Reading, Going to uni on Saturdays & wasting my life, waiting eagerly for semester exams, trying to keep up with a busy mailing list, trying not to get annoyed with a certain system I happen to be in charge of, watching all sports, playing sports(only a handful), big cars, driving, being awed at successful people, fear, flamboyance, mistakes, stress...That is basically me without proper grammar & sentence structure :-D
I recently came across this nice article at http://management.about.com/cs/people/a/LayoffAlternate_2.htm, which spoke of a few alternatives a company can take before opting to a lay off in order to cut costs.
In a gist:
Job cuts do not save money
McKinley, et al point out in "Organizational downsizing: Constraining, cloning, learning" that "while downsizing has been viewed primarily as a cost reduction strategy, there is considerable evidence that downsizing does not reduce expenses as much as desired, and that sometimes expenses may actually increase. More than thirty years ago, James Lincoln warned that the costs of layoffs generally outweigh the payroll savings to be gained from them."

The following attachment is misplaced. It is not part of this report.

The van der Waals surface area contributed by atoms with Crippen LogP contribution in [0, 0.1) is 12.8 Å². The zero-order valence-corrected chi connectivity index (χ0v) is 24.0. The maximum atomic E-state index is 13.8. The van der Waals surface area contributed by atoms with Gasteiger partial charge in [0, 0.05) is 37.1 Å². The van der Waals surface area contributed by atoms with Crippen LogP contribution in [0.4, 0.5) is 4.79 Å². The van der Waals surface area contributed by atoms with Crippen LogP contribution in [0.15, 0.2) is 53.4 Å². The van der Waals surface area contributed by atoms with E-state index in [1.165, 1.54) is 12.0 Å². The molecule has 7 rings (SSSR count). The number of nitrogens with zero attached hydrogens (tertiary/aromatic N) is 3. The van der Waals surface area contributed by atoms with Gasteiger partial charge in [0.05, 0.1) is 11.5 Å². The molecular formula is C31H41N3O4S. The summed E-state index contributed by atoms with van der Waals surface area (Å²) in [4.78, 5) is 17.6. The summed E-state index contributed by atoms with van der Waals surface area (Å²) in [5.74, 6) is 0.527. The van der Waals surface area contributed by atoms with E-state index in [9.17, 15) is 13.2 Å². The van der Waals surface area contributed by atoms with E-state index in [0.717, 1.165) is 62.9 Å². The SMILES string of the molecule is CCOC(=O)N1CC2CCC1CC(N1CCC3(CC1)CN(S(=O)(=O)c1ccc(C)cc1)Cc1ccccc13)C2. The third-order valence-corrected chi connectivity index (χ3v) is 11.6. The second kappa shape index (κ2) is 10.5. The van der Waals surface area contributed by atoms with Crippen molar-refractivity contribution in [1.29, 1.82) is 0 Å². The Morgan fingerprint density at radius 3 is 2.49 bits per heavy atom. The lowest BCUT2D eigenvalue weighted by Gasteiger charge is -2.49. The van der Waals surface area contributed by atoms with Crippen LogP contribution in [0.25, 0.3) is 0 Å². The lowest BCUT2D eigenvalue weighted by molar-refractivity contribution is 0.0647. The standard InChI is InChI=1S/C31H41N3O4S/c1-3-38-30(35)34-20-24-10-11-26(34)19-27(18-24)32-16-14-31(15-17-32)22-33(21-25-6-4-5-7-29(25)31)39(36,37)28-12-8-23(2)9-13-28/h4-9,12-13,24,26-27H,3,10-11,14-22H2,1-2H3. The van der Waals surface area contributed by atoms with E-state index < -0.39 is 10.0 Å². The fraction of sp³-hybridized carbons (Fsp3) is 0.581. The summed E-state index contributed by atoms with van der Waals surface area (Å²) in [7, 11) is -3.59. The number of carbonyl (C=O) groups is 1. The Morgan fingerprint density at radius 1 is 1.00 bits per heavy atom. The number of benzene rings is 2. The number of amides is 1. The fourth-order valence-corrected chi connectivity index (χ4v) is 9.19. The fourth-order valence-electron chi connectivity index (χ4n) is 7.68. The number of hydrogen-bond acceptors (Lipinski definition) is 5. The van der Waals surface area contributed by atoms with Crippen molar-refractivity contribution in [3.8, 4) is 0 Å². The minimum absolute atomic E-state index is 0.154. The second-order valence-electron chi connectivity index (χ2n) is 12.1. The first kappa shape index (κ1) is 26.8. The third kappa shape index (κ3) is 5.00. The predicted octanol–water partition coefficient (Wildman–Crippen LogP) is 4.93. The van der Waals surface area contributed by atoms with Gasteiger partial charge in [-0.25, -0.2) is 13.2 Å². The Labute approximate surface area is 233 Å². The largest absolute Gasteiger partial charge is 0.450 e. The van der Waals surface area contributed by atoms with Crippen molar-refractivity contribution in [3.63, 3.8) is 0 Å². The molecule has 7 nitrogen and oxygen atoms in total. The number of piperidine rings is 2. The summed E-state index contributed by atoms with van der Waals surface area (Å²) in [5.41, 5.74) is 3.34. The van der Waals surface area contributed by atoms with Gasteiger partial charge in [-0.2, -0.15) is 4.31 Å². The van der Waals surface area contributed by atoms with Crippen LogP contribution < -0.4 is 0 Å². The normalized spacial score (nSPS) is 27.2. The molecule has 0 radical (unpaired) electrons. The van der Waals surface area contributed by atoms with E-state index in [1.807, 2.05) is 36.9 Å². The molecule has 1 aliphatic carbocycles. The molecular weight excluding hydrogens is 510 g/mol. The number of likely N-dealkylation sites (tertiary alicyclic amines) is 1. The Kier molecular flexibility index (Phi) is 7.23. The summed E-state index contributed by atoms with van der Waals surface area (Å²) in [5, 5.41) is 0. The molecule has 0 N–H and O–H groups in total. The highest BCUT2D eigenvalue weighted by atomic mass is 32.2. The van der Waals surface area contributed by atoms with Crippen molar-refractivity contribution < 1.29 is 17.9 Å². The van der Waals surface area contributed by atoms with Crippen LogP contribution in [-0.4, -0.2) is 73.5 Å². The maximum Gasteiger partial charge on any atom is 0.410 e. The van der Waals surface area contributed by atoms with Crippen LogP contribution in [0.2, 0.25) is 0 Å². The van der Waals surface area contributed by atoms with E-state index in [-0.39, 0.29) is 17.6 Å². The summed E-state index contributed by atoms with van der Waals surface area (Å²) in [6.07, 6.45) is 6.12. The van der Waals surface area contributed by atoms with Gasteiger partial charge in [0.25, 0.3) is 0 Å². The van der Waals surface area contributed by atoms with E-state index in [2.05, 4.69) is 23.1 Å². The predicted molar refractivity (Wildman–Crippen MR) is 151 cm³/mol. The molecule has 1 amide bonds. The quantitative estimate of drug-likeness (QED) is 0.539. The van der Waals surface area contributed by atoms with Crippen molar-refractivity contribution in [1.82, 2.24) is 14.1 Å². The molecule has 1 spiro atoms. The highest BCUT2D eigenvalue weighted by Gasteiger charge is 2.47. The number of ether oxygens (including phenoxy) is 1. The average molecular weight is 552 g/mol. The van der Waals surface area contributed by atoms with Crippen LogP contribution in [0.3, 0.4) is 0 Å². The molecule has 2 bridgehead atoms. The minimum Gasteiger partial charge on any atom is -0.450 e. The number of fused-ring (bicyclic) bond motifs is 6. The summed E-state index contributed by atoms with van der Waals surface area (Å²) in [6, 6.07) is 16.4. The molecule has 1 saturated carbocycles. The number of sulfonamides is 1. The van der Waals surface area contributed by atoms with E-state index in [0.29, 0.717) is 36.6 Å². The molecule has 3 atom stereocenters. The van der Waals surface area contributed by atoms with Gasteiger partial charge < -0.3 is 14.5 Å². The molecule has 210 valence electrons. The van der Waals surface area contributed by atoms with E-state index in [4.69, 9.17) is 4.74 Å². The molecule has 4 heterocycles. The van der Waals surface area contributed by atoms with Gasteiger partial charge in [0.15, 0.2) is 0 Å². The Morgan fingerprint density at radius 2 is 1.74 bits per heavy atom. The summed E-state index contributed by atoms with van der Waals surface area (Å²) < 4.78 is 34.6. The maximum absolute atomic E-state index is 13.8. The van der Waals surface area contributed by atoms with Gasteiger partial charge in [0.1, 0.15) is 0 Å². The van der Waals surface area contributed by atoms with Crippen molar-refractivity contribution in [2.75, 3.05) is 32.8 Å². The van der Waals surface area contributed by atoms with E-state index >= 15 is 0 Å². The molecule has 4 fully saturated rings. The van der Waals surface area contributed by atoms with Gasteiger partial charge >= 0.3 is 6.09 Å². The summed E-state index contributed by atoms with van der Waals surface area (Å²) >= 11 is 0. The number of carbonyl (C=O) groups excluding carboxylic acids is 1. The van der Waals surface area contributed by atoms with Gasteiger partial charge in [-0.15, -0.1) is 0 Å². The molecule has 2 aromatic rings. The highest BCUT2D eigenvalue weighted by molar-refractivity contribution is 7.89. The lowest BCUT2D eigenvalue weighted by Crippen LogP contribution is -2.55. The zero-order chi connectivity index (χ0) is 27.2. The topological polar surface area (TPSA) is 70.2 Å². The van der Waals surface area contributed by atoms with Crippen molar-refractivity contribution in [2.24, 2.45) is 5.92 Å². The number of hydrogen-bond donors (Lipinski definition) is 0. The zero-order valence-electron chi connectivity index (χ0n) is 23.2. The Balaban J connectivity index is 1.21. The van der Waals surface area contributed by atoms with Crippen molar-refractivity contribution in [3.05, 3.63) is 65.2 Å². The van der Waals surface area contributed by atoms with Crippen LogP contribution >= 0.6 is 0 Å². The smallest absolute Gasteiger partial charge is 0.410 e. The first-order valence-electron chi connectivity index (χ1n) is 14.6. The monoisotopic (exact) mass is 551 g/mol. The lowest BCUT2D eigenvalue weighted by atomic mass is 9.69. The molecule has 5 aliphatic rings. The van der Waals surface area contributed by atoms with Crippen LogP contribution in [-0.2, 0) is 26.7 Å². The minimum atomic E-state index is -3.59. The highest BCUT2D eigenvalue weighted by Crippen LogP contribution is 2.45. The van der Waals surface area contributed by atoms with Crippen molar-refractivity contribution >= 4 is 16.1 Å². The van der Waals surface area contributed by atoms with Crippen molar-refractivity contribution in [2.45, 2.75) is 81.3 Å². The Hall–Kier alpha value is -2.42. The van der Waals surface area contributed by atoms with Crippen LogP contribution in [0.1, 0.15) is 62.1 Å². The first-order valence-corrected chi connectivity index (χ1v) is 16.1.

Job cuts reduce performance
In the article Job Cuts Often Fail to Bolster Stocksreports an average performance gain by the companies that had announced job cuts at 0.4% while the performance for the S&P 500 during the comparable time period was a gain was 29.3%.
Thinking of employees as a long term capital investment
Many companies fail to realize that they have a tremendous long-term capital investment in their employees. While wages and benefits clearly are an expense item on the budget, they should be thought of more as payments on the capital of employees skill and dedication.
Focus more on re-structuring than cutting off people
Often, when job cuts are undertaken in order to pacify the investors, the announcements talk about the cuts as part of a "streamlining" or "restructuring", but they refer only to the people involved. There are other aspects of the company's business that need to be restructured as well. These often include things such as closing of obsolete plants or branches, administrative overhauls, selling of non-core operations, or improving internal processes.